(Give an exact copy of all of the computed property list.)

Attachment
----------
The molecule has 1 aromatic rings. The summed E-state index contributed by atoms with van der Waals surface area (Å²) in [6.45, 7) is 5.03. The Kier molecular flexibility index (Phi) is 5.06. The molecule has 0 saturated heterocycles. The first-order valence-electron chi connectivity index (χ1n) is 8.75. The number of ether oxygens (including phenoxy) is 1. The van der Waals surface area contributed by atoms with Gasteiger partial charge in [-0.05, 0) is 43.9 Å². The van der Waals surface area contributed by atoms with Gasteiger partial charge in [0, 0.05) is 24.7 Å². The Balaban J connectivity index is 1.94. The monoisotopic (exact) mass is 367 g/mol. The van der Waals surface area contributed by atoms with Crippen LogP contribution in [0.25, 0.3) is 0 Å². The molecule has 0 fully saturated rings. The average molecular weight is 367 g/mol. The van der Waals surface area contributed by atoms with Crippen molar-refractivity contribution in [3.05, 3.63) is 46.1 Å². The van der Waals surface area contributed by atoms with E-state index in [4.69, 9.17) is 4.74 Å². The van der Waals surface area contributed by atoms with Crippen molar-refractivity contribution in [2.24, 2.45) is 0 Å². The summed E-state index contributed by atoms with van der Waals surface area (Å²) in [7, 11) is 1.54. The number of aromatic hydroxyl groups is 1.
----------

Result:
The molecule has 1 aromatic rings. The summed E-state index contributed by atoms with van der Waals surface area (Å²) in [6.45, 7) is 5.03. The Kier molecular flexibility index (Phi) is 5.06. The molecule has 0 saturated heterocycles. The first-order valence-electron chi connectivity index (χ1n) is 8.75. The number of ether oxygens (including phenoxy) is 1. The van der Waals surface area contributed by atoms with Gasteiger partial charge in [-0.05, 0) is 43.9 Å². The van der Waals surface area contributed by atoms with Gasteiger partial charge in [0, 0.05) is 24.7 Å². The Balaban J connectivity index is 1.94. The monoisotopic (exact) mass is 367 g/mol. The van der Waals surface area contributed by atoms with Crippen LogP contribution in [0.25, 0.3) is 0 Å². The molecule has 0 fully saturated rings. The average molecular weight is 367 g/mol. The van der Waals surface area contributed by atoms with Crippen molar-refractivity contribution in [3.05, 3.63) is 46.1 Å². The van der Waals surface area contributed by atoms with E-state index in [4.69, 9.17) is 4.74 Å². The van der Waals surface area contributed by atoms with Crippen molar-refractivity contribution in [2.24, 2.45) is 0 Å². The summed E-state index contributed by atoms with van der Waals surface area (Å²) in [7, 11) is 1.54. The number of aromatic hydroxyl groups is 1.